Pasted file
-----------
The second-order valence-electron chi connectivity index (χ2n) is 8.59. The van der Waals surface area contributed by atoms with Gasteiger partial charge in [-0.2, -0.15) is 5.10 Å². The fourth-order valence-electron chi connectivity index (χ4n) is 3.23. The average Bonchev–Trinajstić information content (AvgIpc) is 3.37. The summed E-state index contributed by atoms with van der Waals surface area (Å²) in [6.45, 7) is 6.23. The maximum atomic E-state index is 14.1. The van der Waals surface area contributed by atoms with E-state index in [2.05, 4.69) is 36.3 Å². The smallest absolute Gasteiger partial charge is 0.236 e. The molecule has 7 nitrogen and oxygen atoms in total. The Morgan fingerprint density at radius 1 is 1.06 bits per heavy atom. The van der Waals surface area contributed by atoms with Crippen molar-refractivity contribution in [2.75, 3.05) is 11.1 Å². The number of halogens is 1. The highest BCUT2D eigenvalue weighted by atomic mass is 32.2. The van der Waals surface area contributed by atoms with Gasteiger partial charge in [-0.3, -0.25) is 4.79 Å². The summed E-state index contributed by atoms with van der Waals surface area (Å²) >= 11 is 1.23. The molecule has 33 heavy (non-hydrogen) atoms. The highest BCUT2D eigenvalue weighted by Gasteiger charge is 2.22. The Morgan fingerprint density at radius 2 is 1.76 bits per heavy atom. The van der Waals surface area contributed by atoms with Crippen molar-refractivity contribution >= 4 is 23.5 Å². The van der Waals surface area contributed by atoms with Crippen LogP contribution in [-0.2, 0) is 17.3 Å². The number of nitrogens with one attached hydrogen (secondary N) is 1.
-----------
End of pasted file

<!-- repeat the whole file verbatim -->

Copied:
The second-order valence-electron chi connectivity index (χ2n) is 8.59. The van der Waals surface area contributed by atoms with Gasteiger partial charge in [-0.2, -0.15) is 5.10 Å². The fourth-order valence-electron chi connectivity index (χ4n) is 3.23. The average Bonchev–Trinajstić information content (AvgIpc) is 3.37. The summed E-state index contributed by atoms with van der Waals surface area (Å²) in [6.45, 7) is 6.23. The maximum atomic E-state index is 14.1. The van der Waals surface area contributed by atoms with E-state index in [2.05, 4.69) is 36.3 Å². The smallest absolute Gasteiger partial charge is 0.236 e. The molecule has 7 nitrogen and oxygen atoms in total. The Morgan fingerprint density at radius 1 is 1.06 bits per heavy atom. The van der Waals surface area contributed by atoms with Crippen molar-refractivity contribution in [2.75, 3.05) is 11.1 Å². The number of halogens is 1. The highest BCUT2D eigenvalue weighted by atomic mass is 32.2. The van der Waals surface area contributed by atoms with Gasteiger partial charge in [-0.3, -0.25) is 4.79 Å². The summed E-state index contributed by atoms with van der Waals surface area (Å²) >= 11 is 1.23. The molecule has 33 heavy (non-hydrogen) atoms. The highest BCUT2D eigenvalue weighted by Gasteiger charge is 2.22. The Morgan fingerprint density at radius 2 is 1.76 bits per heavy atom. The van der Waals surface area contributed by atoms with Crippen molar-refractivity contribution >= 4 is 23.5 Å². The van der Waals surface area contributed by atoms with Crippen LogP contribution in [-0.2, 0) is 17.3 Å². The number of nitrogens with one attached hydrogen (secondary N) is 1.